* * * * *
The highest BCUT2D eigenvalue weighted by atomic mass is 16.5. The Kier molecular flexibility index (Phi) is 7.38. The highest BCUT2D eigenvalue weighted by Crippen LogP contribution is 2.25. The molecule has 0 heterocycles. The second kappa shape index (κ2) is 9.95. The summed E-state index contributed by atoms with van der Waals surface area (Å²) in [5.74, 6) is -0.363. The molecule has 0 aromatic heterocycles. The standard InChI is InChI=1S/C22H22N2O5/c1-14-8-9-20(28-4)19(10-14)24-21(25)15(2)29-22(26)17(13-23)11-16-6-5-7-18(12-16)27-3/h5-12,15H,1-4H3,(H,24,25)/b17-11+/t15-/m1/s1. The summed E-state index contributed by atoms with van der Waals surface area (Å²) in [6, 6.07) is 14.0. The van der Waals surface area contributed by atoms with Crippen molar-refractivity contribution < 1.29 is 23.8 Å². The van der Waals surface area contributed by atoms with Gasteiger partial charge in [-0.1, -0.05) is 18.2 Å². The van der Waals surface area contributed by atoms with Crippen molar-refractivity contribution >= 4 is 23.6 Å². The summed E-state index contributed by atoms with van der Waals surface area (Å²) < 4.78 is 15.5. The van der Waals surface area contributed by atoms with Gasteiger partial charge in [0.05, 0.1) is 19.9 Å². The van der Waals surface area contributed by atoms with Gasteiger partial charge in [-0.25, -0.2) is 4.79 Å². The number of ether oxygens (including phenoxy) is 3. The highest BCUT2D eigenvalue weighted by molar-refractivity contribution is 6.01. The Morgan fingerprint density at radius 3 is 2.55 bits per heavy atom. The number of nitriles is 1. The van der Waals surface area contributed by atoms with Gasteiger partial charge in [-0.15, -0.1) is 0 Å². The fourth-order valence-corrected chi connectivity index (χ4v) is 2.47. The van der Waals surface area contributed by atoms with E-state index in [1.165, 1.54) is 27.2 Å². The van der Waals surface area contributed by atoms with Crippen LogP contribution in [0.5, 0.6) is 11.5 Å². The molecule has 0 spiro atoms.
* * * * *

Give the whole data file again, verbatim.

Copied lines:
The highest BCUT2D eigenvalue weighted by atomic mass is 16.5. The Kier molecular flexibility index (Phi) is 7.38. The highest BCUT2D eigenvalue weighted by Crippen LogP contribution is 2.25. The molecule has 0 heterocycles. The second kappa shape index (κ2) is 9.95. The summed E-state index contributed by atoms with van der Waals surface area (Å²) in [5.74, 6) is -0.363. The molecule has 0 aromatic heterocycles. The standard InChI is InChI=1S/C22H22N2O5/c1-14-8-9-20(28-4)19(10-14)24-21(25)15(2)29-22(26)17(13-23)11-16-6-5-7-18(12-16)27-3/h5-12,15H,1-4H3,(H,24,25)/b17-11+/t15-/m1/s1. The summed E-state index contributed by atoms with van der Waals surface area (Å²) in [6, 6.07) is 14.0. The van der Waals surface area contributed by atoms with Crippen molar-refractivity contribution < 1.29 is 23.8 Å². The van der Waals surface area contributed by atoms with Gasteiger partial charge in [-0.1, -0.05) is 18.2 Å². The van der Waals surface area contributed by atoms with Crippen molar-refractivity contribution >= 4 is 23.6 Å². The summed E-state index contributed by atoms with van der Waals surface area (Å²) < 4.78 is 15.5. The van der Waals surface area contributed by atoms with Gasteiger partial charge in [0.05, 0.1) is 19.9 Å². The van der Waals surface area contributed by atoms with Gasteiger partial charge in [-0.25, -0.2) is 4.79 Å². The number of ether oxygens (including phenoxy) is 3. The highest BCUT2D eigenvalue weighted by molar-refractivity contribution is 6.01. The Morgan fingerprint density at radius 3 is 2.55 bits per heavy atom. The number of nitriles is 1. The van der Waals surface area contributed by atoms with Gasteiger partial charge in [-0.15, -0.1) is 0 Å². The fourth-order valence-corrected chi connectivity index (χ4v) is 2.47. The van der Waals surface area contributed by atoms with E-state index in [1.165, 1.54) is 27.2 Å². The van der Waals surface area contributed by atoms with Crippen LogP contribution in [0.5, 0.6) is 11.5 Å². The molecule has 0 spiro atoms.